More of the common sea life also includes octopus, moray eels, scorpionfish, barracudas, stingrays, shrimps, nudibranchs, cuttlefish among a variety of school of fish and the common reef fish. Shortly, there’s probably something to find for every kind of diver no matter if you like big fish or prefer to get some good macro shots.
Daily clean-ups: not only to keep the island clean but also to support eco-friendly organisations and local people
Blue View Divers is doing daily island cleanups in the following way. Upon returning from the dive and during the walk back from the jetty to the dive centre, the staff is picking up all rubbish they see on their way. You´re more than welcome to help them. In the dive centre is a recycling station where plastic bottles are transformed into eco-bricks to, cans into ashtrays, broken flip flops go to an organisation who makes new ones out of them and biodegradable products are going into a composter and the compost is given to local people for their garden.
This eco-conscious dive centre makes travellers & divers aware and keeps tourism sustainable!
The number of straws found as waste on the island are counted and written down to make people aware of it and reusable bamboo straws are sold to reduce the use of plastic straws. Stainless steel bottles from Trash Hero can be bought and refilled for free at Blue View Divers. These are some of the things they do, but this article will be too long if I name it all. You can read more about all these activities in this post. They just do a very good job!
A short overview of the eco-projects which Blue View Divers is involved in
In this article, I try to focus on my experience scuba diving with Blue View. However, I´m already working on a second article about all the eco-friendly activities they do and how they make people more aware of the need to protect the environment. Just to name a few examples, I will explain in what a ´plastic bottle eco-brick´ is and what they do with it. I will describe in more detail each project they are working on and list all the organisations they are involved in.
PADI Green Star Award dive centre, GreenFins Thailand & Shark Guardian Centre, just to name a few…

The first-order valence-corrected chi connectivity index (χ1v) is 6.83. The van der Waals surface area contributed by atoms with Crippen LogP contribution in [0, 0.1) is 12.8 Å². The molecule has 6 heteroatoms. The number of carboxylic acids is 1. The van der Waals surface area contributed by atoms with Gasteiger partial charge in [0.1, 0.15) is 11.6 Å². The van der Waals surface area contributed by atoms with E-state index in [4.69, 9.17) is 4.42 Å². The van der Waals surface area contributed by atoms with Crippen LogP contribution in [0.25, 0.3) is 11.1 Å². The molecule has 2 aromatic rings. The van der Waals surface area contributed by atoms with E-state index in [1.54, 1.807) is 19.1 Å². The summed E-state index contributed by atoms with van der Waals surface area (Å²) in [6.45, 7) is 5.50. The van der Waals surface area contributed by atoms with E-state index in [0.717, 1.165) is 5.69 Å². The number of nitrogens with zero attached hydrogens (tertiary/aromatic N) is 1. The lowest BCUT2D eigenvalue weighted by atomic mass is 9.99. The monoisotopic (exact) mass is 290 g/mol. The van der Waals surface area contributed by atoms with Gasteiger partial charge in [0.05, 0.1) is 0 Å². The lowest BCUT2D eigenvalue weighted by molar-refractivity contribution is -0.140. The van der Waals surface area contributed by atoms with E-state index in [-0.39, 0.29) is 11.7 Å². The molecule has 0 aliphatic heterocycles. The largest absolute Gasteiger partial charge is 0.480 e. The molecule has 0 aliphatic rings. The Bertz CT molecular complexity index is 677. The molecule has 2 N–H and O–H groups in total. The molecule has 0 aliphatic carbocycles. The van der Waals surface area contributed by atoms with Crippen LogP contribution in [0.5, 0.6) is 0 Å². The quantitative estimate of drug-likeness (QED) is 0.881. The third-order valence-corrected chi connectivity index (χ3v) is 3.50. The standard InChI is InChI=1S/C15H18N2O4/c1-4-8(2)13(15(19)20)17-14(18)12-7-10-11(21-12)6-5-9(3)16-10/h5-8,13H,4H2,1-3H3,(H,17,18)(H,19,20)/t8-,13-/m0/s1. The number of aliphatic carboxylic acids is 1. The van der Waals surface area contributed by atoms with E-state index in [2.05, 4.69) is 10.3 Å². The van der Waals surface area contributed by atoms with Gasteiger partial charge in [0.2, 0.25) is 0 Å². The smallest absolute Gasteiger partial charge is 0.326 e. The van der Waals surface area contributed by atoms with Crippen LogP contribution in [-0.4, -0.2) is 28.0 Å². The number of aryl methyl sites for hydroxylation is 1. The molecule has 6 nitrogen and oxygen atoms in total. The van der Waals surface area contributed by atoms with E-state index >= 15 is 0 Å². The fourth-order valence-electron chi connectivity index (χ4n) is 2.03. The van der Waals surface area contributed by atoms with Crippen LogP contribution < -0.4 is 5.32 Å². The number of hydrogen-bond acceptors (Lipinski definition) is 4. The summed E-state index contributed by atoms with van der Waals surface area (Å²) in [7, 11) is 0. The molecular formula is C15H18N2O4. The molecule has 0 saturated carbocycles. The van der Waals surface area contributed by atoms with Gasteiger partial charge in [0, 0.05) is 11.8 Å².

So click in the link above for my other post about Blue View Divers as a PADI Green Star Award Dive Centre and Shark Guardian Centre besides of being a member of Phi Phi Island Protection & Conservation Team, GreenFins Thailand, Project Aware Foundation and Trash Hero. Some of these projects involve working together with marine biologists, government departments and are even supported by the United Nations Environmental Programme. You can also read more about all this on this section of Blue View Divers´ website.
Location of this ´Project Aware´ scuba dive centre on Phi Phi Island
Beside of the awards named in the paragraph above, Blue View Divers is PADI 5-star Dive Centre. The dive centre is located in the northern tip of Loh Dalum Bay, close to the View Point Resort. You can find them on Google maps if you experience any difficulties finding them. There’s a nice view from the dive centre overlooking the Andaman Sea.
Professional dive instructors and a swimming pool to make your dive course more comfortable
Most staff members of Blue View Divers are long term on Phi Phi Island so they know the dive sites really well and are happy to share all their knowledge about marine life with you. The dive centre has access to an infinity pool and this makes it an ideal dive centre for your dive courses too. Learn to dive nice and comfortable in a swimming pool in contrast to many other dive centres using a confined part in the sea.
Some practical travel information about the Phi Phi Islands
Where are the Phi Phi Islands located and how to get there?
The Phi Phi Islands are located in the Andaman Sea and the group is officially part of the Krabi Province. The islands can be reached within 90 minutes by ferry (or 45 minutes by speedboat) from either Phuket or Krabi. You can also travel to Phi Phi from Koh Lanta in about 45 minutes to 1 hour.
Tip for combining your scuba diving holiday with another Thai island
Combine your scuba diving on Koh Phi Phi with some great, and slightly different, diving on Koh Lipe. You can read more in this article in which I share my experience diving with their sister company Adang Sea Divers. You can use 12go.asia to book your travels to Koh Phi Phi from anywhere in Thailand and Splashpacker will earn a small commission by using the link provided!